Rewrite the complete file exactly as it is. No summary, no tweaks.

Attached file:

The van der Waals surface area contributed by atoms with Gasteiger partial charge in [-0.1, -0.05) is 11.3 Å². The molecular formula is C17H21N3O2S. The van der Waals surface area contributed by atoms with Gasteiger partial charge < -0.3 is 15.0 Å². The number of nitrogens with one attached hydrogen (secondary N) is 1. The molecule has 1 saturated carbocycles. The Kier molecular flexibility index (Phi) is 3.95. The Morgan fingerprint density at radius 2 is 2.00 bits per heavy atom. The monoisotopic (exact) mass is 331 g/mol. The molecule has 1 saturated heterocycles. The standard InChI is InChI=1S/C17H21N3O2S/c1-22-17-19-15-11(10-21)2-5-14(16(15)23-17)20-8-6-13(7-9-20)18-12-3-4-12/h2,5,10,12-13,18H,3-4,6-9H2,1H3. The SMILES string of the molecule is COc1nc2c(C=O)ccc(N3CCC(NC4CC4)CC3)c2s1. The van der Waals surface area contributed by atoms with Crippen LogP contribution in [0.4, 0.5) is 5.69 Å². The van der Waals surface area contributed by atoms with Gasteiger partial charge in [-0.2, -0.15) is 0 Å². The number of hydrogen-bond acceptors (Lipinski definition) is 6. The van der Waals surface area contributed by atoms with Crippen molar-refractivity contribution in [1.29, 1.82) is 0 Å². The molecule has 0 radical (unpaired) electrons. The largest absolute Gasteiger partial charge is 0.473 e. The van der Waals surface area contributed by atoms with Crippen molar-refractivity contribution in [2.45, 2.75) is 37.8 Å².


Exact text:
The van der Waals surface area contributed by atoms with Gasteiger partial charge in [-0.1, -0.05) is 11.3 Å². The molecular formula is C17H21N3O2S. The van der Waals surface area contributed by atoms with Gasteiger partial charge < -0.3 is 15.0 Å². The number of nitrogens with one attached hydrogen (secondary N) is 1. The molecule has 1 saturated carbocycles. The Kier molecular flexibility index (Phi) is 3.95. The Morgan fingerprint density at radius 2 is 2.00 bits per heavy atom. The monoisotopic (exact) mass is 331 g/mol. The molecule has 1 saturated heterocycles. The standard InChI is InChI=1S/C17H21N3O2S/c1-22-17-19-15-11(10-21)2-5-14(16(15)23-17)20-8-6-13(7-9-20)18-12-3-4-12/h2,5,10,12-13,18H,3-4,6-9H2,1H3. The SMILES string of the molecule is COc1nc2c(C=O)ccc(N3CCC(NC4CC4)CC3)c2s1. The van der Waals surface area contributed by atoms with Crippen LogP contribution in [0.4, 0.5) is 5.69 Å². The van der Waals surface area contributed by atoms with Gasteiger partial charge in [-0.2, -0.15) is 0 Å². The number of hydrogen-bond acceptors (Lipinski definition) is 6. The van der Waals surface area contributed by atoms with Crippen molar-refractivity contribution in [1.29, 1.82) is 0 Å². The molecule has 0 radical (unpaired) electrons. The largest absolute Gasteiger partial charge is 0.473 e. The van der Waals surface area contributed by atoms with Crippen molar-refractivity contribution in [2.45, 2.75) is 37.8 Å².